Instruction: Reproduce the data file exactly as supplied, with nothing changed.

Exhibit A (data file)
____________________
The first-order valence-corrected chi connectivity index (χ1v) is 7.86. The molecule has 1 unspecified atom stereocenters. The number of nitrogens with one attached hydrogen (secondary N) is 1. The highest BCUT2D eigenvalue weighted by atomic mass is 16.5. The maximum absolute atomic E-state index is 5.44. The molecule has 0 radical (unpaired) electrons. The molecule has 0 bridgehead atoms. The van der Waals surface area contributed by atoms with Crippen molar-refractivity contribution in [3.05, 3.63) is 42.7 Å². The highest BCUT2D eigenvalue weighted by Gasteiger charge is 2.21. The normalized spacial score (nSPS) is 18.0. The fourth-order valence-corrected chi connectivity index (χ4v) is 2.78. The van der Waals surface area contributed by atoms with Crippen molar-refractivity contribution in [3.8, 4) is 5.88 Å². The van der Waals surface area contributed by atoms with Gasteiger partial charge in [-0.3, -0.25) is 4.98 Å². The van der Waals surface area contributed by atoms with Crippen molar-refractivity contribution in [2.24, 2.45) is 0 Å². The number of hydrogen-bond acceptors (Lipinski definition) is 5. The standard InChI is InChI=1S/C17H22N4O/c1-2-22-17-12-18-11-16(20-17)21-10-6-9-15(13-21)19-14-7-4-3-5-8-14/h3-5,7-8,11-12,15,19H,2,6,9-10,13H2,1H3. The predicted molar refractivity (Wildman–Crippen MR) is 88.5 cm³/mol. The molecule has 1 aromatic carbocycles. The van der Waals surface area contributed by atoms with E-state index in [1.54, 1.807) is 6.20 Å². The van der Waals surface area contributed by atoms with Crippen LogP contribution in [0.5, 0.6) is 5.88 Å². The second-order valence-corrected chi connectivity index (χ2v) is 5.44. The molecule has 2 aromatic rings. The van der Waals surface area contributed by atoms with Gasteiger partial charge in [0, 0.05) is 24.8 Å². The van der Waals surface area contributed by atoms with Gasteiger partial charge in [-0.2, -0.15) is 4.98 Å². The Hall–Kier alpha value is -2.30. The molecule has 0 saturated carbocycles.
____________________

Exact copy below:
The first-order valence-corrected chi connectivity index (χ1v) is 7.86. The molecule has 1 unspecified atom stereocenters. The number of nitrogens with one attached hydrogen (secondary N) is 1. The highest BCUT2D eigenvalue weighted by atomic mass is 16.5. The maximum absolute atomic E-state index is 5.44. The molecule has 0 radical (unpaired) electrons. The molecule has 0 bridgehead atoms. The van der Waals surface area contributed by atoms with Crippen molar-refractivity contribution in [3.05, 3.63) is 42.7 Å². The highest BCUT2D eigenvalue weighted by Gasteiger charge is 2.21. The normalized spacial score (nSPS) is 18.0. The fourth-order valence-corrected chi connectivity index (χ4v) is 2.78. The van der Waals surface area contributed by atoms with Crippen molar-refractivity contribution in [3.8, 4) is 5.88 Å². The van der Waals surface area contributed by atoms with Gasteiger partial charge in [-0.3, -0.25) is 4.98 Å². The van der Waals surface area contributed by atoms with Crippen molar-refractivity contribution in [2.24, 2.45) is 0 Å². The number of hydrogen-bond acceptors (Lipinski definition) is 5. The standard InChI is InChI=1S/C17H22N4O/c1-2-22-17-12-18-11-16(20-17)21-10-6-9-15(13-21)19-14-7-4-3-5-8-14/h3-5,7-8,11-12,15,19H,2,6,9-10,13H2,1H3. The predicted molar refractivity (Wildman–Crippen MR) is 88.5 cm³/mol. The molecule has 1 aromatic carbocycles. The van der Waals surface area contributed by atoms with E-state index in [1.54, 1.807) is 6.20 Å². The van der Waals surface area contributed by atoms with Crippen LogP contribution in [0.5, 0.6) is 5.88 Å². The second-order valence-corrected chi connectivity index (χ2v) is 5.44. The molecule has 2 aromatic rings. The van der Waals surface area contributed by atoms with Gasteiger partial charge in [0, 0.05) is 24.8 Å². The van der Waals surface area contributed by atoms with Gasteiger partial charge in [-0.2, -0.15) is 4.98 Å². The Hall–Kier alpha value is -2.30. The molecule has 0 saturated carbocycles.